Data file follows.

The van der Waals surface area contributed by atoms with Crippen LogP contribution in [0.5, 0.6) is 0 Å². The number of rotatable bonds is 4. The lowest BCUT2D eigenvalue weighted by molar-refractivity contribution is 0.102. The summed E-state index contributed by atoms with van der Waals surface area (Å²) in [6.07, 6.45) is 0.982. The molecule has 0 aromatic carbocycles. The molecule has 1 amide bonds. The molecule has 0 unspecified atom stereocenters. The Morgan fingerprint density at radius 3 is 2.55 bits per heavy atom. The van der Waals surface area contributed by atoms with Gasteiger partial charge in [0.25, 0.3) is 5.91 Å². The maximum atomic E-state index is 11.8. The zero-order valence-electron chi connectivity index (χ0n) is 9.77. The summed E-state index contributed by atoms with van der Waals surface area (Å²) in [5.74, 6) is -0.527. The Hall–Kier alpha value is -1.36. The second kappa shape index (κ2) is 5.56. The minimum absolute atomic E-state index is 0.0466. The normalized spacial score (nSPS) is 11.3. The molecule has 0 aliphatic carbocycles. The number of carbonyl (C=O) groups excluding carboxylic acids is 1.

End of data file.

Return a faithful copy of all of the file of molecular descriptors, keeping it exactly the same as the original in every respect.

The van der Waals surface area contributed by atoms with Crippen LogP contribution in [0.5, 0.6) is 0 Å². The number of rotatable bonds is 4. The lowest BCUT2D eigenvalue weighted by molar-refractivity contribution is 0.102. The summed E-state index contributed by atoms with van der Waals surface area (Å²) in [6.07, 6.45) is 0.982. The molecule has 0 aromatic carbocycles. The molecule has 1 amide bonds. The molecule has 0 unspecified atom stereocenters. The Morgan fingerprint density at radius 3 is 2.55 bits per heavy atom. The van der Waals surface area contributed by atoms with Gasteiger partial charge in [0.25, 0.3) is 5.91 Å². The maximum atomic E-state index is 11.8. The zero-order valence-electron chi connectivity index (χ0n) is 9.77. The summed E-state index contributed by atoms with van der Waals surface area (Å²) in [5.74, 6) is -0.527. The Hall–Kier alpha value is -1.36. The second kappa shape index (κ2) is 5.56. The minimum absolute atomic E-state index is 0.0466. The normalized spacial score (nSPS) is 11.3. The molecule has 0 aliphatic carbocycles. The number of carbonyl (C=O) groups excluding carboxylic acids is 1.